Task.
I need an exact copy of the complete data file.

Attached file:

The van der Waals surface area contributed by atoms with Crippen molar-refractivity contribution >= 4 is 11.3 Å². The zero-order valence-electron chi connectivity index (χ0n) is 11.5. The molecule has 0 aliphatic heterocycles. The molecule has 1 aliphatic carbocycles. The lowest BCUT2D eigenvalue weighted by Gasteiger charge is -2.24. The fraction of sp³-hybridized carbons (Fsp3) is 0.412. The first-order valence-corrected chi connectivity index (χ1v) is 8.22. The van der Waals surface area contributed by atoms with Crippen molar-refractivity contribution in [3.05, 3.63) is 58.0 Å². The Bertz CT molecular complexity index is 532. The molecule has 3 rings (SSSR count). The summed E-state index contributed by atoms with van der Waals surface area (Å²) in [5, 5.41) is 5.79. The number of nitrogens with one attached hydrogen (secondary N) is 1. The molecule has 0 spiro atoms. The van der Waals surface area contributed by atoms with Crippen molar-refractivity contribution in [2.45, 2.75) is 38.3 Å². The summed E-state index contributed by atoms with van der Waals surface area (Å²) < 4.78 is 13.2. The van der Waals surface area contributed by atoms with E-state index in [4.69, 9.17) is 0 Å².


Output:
The van der Waals surface area contributed by atoms with Crippen molar-refractivity contribution >= 4 is 11.3 Å². The zero-order valence-electron chi connectivity index (χ0n) is 11.5. The molecule has 0 aliphatic heterocycles. The molecule has 1 aliphatic carbocycles. The lowest BCUT2D eigenvalue weighted by Gasteiger charge is -2.24. The fraction of sp³-hybridized carbons (Fsp3) is 0.412. The first-order valence-corrected chi connectivity index (χ1v) is 8.22. The van der Waals surface area contributed by atoms with Crippen molar-refractivity contribution in [3.05, 3.63) is 58.0 Å². The Bertz CT molecular complexity index is 532. The molecule has 3 rings (SSSR count). The summed E-state index contributed by atoms with van der Waals surface area (Å²) in [5, 5.41) is 5.79. The number of nitrogens with one attached hydrogen (secondary N) is 1. The molecule has 0 spiro atoms. The van der Waals surface area contributed by atoms with Crippen molar-refractivity contribution in [2.45, 2.75) is 38.3 Å². The summed E-state index contributed by atoms with van der Waals surface area (Å²) < 4.78 is 13.2. The van der Waals surface area contributed by atoms with E-state index in [4.69, 9.17) is 0 Å².